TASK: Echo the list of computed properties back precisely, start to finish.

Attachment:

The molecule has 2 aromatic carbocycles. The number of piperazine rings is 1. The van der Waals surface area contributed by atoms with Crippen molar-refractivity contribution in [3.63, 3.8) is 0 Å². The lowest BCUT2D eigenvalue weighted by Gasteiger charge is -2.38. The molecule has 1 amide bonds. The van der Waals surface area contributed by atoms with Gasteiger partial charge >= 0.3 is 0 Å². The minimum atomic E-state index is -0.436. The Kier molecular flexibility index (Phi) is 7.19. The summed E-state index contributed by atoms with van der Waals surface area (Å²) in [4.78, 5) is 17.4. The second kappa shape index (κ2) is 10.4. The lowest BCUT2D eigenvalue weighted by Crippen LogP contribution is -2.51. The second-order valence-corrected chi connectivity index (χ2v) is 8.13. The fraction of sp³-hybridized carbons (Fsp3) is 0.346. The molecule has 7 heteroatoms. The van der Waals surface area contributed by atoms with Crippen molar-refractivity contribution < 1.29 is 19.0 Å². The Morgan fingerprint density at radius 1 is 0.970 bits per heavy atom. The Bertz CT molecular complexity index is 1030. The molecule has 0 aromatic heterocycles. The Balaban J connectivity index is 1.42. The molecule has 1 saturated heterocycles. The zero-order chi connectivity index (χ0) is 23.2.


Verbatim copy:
The molecule has 2 aromatic carbocycles. The number of piperazine rings is 1. The van der Waals surface area contributed by atoms with Crippen molar-refractivity contribution in [3.63, 3.8) is 0 Å². The lowest BCUT2D eigenvalue weighted by Gasteiger charge is -2.38. The molecule has 1 amide bonds. The van der Waals surface area contributed by atoms with Gasteiger partial charge >= 0.3 is 0 Å². The minimum atomic E-state index is -0.436. The Kier molecular flexibility index (Phi) is 7.19. The summed E-state index contributed by atoms with van der Waals surface area (Å²) in [4.78, 5) is 17.4. The second kappa shape index (κ2) is 10.4. The lowest BCUT2D eigenvalue weighted by Crippen LogP contribution is -2.51. The second-order valence-corrected chi connectivity index (χ2v) is 8.13. The fraction of sp³-hybridized carbons (Fsp3) is 0.346. The molecule has 7 heteroatoms. The van der Waals surface area contributed by atoms with Crippen molar-refractivity contribution < 1.29 is 19.0 Å². The Morgan fingerprint density at radius 1 is 0.970 bits per heavy atom. The Bertz CT molecular complexity index is 1030. The molecule has 0 aromatic heterocycles. The Balaban J connectivity index is 1.42. The molecule has 1 saturated heterocycles. The zero-order chi connectivity index (χ0) is 23.2.